Judy's addiction to drugs made her paranoid. The slightest word or glance was seen as conspiracy against her. Judy's paranoia was not an isolated incident. When Hedda Hopper visited the set, she found Judy in her trailer shaking hysterically. Judy declared that everyone had turned against her and that she had no friends. She claimed that her mother was tapping her telephone. “She is doing everything in her power to destroy me,” Judy said. In fact, Judy became so agitated that she had to be carried from the trailer in costume and makeup from the studio in a limo.
Judy might have been paranoid but, other members of the crew noticed too the crush that Minnelli was having on Kelly. This was evident by their behavior at parties given by the Kellys. Judy felt that Minnelli was standing too close to Kelly, always embracing him when they talked and looking straight into his eyes. Judy began to worry that her husband was having an affair with Kelly, even though the latter was presumably straight and happily married to actress Betsy Blair.
Minnelli saw a rough cut of The Pirate on August 29 1947, a week after Judy returned from Stockbridge's health center, at a special screening held for Freed,, Cole Porter, and Irving Berlin. Porter's reaction was reserved, but Freed and Berlin reassured the composer that The Pirate was a special picture. Judy, however, shared Porter's doubts. She felt that the film elevated Minnelli's stature as an artist and displayed Kelly's athletic dancing, but it was not the career milestone that Minnelli the director and husband had promised her. Judy became slightly more encouraged when Berlin liked the film since she trusted his instincts.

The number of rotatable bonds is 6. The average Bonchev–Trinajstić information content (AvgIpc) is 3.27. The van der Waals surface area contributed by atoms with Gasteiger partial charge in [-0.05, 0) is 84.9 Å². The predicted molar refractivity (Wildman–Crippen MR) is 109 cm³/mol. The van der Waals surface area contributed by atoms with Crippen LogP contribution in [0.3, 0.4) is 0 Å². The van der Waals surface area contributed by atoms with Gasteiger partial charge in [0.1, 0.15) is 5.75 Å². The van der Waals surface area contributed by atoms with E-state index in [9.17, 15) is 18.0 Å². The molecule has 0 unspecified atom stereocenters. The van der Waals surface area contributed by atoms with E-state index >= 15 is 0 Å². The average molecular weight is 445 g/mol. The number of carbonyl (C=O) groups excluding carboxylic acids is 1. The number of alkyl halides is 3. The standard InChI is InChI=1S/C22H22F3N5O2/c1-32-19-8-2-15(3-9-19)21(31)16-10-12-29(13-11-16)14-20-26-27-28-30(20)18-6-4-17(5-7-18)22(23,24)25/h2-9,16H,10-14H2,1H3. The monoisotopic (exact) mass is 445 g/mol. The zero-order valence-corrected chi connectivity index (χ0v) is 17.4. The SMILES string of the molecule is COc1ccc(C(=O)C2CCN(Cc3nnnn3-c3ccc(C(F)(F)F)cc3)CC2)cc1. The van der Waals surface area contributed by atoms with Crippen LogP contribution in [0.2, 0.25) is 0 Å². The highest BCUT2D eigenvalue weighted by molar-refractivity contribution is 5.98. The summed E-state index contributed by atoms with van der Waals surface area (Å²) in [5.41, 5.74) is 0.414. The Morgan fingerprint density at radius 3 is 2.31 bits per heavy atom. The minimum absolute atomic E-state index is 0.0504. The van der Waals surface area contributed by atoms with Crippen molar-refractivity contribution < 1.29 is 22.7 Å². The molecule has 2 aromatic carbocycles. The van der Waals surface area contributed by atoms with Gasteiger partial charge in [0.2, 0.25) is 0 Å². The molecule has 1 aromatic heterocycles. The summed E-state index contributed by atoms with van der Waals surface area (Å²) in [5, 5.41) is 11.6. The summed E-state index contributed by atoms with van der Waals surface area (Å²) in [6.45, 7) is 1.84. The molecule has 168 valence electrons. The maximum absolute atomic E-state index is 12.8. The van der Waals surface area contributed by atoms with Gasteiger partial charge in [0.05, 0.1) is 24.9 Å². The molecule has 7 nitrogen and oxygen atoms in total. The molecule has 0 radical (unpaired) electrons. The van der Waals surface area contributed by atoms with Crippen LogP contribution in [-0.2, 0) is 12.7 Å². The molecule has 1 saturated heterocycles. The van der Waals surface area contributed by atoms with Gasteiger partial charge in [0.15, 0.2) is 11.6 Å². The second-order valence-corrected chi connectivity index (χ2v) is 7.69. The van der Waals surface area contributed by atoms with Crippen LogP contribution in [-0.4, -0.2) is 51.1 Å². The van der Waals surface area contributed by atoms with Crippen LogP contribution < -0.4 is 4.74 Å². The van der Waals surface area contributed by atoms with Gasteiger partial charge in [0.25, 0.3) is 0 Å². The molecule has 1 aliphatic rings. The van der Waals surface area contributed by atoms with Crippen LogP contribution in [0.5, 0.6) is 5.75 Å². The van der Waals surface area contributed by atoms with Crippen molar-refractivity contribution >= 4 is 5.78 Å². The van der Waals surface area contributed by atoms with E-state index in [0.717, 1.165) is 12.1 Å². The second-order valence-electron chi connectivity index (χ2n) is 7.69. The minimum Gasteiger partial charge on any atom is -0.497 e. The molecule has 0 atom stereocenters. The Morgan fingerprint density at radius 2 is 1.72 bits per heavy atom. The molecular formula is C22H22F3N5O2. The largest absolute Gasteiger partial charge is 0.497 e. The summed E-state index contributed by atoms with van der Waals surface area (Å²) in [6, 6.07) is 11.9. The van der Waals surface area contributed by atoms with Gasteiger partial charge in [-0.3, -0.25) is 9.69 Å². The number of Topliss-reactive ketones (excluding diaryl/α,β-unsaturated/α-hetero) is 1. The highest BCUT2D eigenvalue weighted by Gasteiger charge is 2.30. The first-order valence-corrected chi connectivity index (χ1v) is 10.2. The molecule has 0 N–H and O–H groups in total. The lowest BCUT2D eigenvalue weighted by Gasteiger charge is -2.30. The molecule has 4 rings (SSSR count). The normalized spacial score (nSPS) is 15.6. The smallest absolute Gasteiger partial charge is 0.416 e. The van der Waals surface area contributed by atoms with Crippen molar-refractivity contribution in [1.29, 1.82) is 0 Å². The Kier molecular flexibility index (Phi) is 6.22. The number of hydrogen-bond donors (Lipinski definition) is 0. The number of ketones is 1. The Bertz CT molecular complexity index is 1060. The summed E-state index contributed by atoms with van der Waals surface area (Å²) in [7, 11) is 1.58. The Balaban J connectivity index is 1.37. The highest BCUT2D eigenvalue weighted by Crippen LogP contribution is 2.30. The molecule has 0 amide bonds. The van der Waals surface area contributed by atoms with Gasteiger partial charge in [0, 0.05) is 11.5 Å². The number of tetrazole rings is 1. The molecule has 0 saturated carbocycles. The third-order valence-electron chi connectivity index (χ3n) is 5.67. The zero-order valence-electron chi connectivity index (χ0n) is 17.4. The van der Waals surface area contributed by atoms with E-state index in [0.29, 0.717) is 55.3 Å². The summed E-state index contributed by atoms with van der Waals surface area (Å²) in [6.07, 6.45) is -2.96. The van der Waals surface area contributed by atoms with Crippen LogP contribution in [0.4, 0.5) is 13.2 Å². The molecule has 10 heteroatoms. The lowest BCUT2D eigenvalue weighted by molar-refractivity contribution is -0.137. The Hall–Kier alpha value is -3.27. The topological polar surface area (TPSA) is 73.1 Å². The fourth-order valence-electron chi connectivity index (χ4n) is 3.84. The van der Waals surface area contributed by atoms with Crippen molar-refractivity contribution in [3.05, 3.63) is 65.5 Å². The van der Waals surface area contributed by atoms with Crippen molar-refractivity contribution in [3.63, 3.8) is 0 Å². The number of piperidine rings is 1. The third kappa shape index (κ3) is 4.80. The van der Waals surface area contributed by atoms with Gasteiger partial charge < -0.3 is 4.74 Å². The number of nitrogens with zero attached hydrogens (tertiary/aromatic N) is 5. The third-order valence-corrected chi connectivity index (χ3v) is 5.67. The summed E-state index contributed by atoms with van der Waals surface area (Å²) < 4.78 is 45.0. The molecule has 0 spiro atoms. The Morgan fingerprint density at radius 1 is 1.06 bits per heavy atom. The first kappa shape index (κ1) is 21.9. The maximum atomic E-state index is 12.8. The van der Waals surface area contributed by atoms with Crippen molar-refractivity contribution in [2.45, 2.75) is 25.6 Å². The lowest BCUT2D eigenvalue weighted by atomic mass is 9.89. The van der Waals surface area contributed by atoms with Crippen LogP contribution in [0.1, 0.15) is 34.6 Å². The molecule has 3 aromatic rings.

The Pirate was the only picture Judy ever made at Metro that failed to yield a profit. What made it worse for Judy was that most critics praised Kelly's performance as good parody of Fairbanks-Barrymore. The musical numbers were inventively staged and Kelly had some good moments. Unfortunately, with the exception of Judys rendition of “Be a Clown,” the songs were not among Porter's best, and even Judy could not improve on them.
Judys touch with comedy was assured, but her Manuela seemed too nervous, even neurotic, what with her eyes darting, and her hands restless. Defying Minnelli's instructions to restrain her performance, Judy was too mannered, always nervously playing with the rings on her fingers, which Minneli found distracting. Kelly attributed the nervousness to Judys unconscious fear that the picture would not appeal to her fans.
After The Pirate, the studio offered Minnelli no new assignment, and he did not force the issue. To maintain his emotional balance, Minnelli read scripts and again accepted the chores of screen tests. He was deeply annoyed that Metro blamed him for ruining Judys career. All of a sudden, even Arthur Freed was distant with him when they met on the lot.